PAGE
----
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Wednesday, April 16
Updated: April 17, 9:17 AM ET
Legendary finishes

By Jeff Merron
Special to

Michael Jordan didn't exactly go on top, winning the championship in his final game like Bill Russell or homering in his final at-bat like Ted Williams. Here is how our favorite sports legends fared in their final games:

Babe Ruth (May 30, 1935)
The Babe, playing for the Boston Braves, went out with a whimper, going 0-for-1 against the Phillies at Baker Bowl. He played only the first inning of that day's doubleheader. Three days later he announced his retirement.

Ted Williams (Sept. 28, 1960)
At age 42, Williams had an excellent final season, batting .316 and clubbing 29 homers. He played his last game at Fenway Park. In his first at-bat, he walked and scored on a sac fly. He flied out in the third inning, then boomed a long out against the right-field fence in the fifth. In the eighth, he came up for what most knew would be his last plate appearance. A two-minute ovation greeted him at the plate, and then he faced Orioles pitcher Jack Fisher. He pounded a 1-and-1 pitch 440 feet into the Red Sox bullpen for his 521st homer.

Jim Brown (Jan. 2, 1966)
Brown, the NFL MVP in 1965 after running for 1,544 yards and scoring 21 TDs, played his final game against the Packers on Jan. 2, 1966, in the NFL championship game. He was unable to get going on the slushy, muddy field, and ran for just 50 yards on 12 carries as the Browns lost, 23-12. He then quit football, still at the peak of powers.

Bill Russell (May 5, 1969)
Russell, player and head coach of the Celtics, led Boston to its 11th title in 13 years, as the Celtics held off a furious Lakers rally in Game 7 of the NBA Finals to win 108-106. Russell played all 48 minutes and scored just six points, but grabbed 21 rebounds. Russell, 35, retired as both player and coach after the season.

Willie Mays (Oct. 16, 1973)
In Game 3 of the 1973 World Series at Shea Stadium, Mays came up to bat, pinch-hitting for Tug McGraw in the 10th inning of a 2-2 ballgame. Buddy Harrelson was on first after a two-out single. Mays grounded to A's shortstop Bert Campaneris, who forced Harrelson at second to end the inning. It was Mays' only at-bat of the game (which the A's won, 3-2), and the last time he'd appear in the seven-game Series.

Muhammad Ali (Dec. 11, 1981)
Just five weeks shy of 40, Ali faced Canadian champion Trevor Berbick in the Bahamas. The 28-year-old Berbick beat Ali in a unanimous decision in the 10-round bout before about 7,000 fans, who, at the end, stood and paid silent tribute to Ali. "I did good for a 40-year-old," Ali said. "He was too strong. I could feel the youth. Age is slipping up on me. I know it's the end."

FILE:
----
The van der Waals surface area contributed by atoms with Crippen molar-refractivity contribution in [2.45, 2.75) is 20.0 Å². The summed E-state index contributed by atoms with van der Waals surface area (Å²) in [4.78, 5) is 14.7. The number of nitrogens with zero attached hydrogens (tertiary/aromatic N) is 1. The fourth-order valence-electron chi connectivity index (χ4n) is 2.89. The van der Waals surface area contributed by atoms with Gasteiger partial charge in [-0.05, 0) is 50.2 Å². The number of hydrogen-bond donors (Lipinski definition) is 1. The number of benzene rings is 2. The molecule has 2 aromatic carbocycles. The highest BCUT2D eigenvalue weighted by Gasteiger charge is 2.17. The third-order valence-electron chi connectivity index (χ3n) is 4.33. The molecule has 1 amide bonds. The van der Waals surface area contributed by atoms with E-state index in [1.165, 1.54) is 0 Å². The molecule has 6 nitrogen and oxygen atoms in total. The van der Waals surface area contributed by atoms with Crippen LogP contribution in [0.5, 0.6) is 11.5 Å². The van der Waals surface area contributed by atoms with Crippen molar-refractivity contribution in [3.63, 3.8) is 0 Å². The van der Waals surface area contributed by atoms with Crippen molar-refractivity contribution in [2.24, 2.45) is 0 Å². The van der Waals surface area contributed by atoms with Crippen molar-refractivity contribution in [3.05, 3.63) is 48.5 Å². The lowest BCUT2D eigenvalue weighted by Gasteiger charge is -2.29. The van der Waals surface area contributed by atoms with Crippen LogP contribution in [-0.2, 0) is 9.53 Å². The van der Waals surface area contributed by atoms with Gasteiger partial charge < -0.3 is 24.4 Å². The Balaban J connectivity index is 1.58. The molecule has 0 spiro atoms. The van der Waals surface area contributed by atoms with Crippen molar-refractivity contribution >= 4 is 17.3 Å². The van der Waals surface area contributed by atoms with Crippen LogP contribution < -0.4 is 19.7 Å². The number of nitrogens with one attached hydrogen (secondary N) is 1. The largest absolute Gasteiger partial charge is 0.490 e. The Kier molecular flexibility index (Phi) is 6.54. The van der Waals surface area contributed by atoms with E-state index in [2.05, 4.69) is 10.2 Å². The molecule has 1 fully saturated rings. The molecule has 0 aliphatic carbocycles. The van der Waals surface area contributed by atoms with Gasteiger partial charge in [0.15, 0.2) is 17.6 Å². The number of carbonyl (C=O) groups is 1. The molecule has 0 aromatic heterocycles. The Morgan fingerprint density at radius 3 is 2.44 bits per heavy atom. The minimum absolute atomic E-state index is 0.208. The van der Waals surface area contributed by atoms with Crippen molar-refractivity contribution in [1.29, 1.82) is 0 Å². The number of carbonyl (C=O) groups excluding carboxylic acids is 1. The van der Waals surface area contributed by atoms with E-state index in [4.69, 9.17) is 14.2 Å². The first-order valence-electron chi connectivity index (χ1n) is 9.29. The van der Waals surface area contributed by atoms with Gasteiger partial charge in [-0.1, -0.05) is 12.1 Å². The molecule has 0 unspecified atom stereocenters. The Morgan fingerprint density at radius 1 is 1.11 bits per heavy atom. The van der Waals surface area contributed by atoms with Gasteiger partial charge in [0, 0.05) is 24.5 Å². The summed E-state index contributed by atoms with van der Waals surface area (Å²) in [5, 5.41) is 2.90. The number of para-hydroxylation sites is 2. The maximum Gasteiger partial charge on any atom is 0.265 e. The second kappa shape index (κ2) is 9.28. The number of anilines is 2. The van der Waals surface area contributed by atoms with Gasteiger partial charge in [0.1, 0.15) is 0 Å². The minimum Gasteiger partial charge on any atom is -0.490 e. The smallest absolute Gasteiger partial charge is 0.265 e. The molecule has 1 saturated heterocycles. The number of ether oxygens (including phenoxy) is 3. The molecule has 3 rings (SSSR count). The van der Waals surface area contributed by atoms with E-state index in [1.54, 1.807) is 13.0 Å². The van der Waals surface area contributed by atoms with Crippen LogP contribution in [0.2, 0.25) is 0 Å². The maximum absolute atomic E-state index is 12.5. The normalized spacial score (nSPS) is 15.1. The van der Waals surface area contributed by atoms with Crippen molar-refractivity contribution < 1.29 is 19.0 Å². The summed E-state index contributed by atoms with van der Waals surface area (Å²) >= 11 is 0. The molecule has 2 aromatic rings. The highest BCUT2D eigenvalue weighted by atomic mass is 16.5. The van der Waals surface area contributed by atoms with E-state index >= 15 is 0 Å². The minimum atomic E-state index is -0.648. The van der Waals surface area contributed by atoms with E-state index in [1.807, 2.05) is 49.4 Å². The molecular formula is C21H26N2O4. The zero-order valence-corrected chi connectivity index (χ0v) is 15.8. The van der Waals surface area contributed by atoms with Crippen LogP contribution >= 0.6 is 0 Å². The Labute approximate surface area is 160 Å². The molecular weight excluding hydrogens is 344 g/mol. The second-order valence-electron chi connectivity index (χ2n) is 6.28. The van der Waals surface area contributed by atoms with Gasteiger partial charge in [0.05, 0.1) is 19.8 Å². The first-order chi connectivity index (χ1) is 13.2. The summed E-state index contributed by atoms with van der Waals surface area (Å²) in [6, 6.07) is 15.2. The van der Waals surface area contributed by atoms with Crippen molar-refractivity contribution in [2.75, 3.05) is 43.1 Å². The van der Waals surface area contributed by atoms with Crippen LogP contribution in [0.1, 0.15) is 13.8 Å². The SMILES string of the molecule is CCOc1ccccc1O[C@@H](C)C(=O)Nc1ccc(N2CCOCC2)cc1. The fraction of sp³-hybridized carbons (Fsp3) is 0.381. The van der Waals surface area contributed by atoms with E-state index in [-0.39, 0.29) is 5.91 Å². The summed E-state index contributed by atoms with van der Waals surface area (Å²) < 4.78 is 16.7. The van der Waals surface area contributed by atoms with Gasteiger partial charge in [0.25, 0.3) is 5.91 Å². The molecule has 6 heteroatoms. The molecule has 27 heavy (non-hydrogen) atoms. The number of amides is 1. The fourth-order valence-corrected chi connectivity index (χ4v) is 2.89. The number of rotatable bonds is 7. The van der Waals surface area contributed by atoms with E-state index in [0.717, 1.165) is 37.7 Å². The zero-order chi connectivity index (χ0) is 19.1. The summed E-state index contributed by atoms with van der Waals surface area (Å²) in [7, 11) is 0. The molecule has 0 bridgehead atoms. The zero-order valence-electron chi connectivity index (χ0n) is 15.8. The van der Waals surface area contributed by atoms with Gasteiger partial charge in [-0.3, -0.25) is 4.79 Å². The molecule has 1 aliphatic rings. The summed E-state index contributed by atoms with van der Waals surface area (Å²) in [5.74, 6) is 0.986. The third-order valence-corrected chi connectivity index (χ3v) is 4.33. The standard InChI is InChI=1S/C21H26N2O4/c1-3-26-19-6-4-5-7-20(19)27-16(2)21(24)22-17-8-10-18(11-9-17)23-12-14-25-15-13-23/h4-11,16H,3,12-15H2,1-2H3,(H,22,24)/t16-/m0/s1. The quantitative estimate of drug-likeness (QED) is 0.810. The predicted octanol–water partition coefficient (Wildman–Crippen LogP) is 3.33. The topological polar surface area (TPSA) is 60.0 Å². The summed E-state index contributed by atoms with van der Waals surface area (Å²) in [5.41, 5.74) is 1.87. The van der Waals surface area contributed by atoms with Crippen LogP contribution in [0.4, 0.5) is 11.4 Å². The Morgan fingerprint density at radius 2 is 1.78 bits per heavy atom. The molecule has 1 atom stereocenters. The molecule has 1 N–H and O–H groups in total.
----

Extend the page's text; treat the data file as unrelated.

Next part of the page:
Larry Bird (May 17, 1992)
In Game 7 of the Eastern Conference semifinals, Cleveland routed the Celtics 122-104, and Bird's lackluster play contributed to the loss. He scored just 12 points, and added only five rebounds and four assists while committing two turnovers.

Bird hadn't announced his retirement, but Cavs fans getting ready for the finale in Cleveland bid him goodbye, anyway -- without sentiment. "For Larry Bird's last game, turn right at the next corner," read one heartless sign near Richfield Coliseum. (Bird was also a member of the Dream Team in the Olympics that summer.)

Joe Montana (Dec. 31, 1994)
In a great QB duel, the 38-year-old Montana, playing in his second season with Kansas City, faced Dan Marino and the Dolphins in the AFC wild card game at Joe Robbie Stadium in Miami. Montana had a great game, completing 26-of-37 for 314 yards and two TDs, but Miami won, 27-17. Did he plan to retire? "That's like asking a fighter who just lost a championship fight if he wants to fight again," Montana said. But he would never play again in the NFL.

Magic Johnson (May 2, 1996)
Johnson, who'd last played during the 1990-91 season, came back in late January 1996. His last NBA appearance came with the Lakers down two games to one against the Rockets in the first round of the playoffs. Playing Game 4 in Houston, Magic shot just 2 of 8 from the field, scoring eight points and dishing out five assists as the Lakers lost the game, 102-94, and the series.

Wayne Gretzky (April 18, 1999)
The day of The Great One's last NHL game, he got a call from Michael Jordan. "Michael told me that I'm going to really love retirement," said Gretzky. "He said, 'You're going to have no qualms about it.'"

That night at Madison Square Garden, Gretzky was feted with an enormous farewell ceremony. and his number, 99, was retired by the NHL. Although the Rangers lost to the Penguins 2-1 in OT, Gretzky did manage to leave the fans with a memory: an assist on New York's lone goal, career point No. 2,857.

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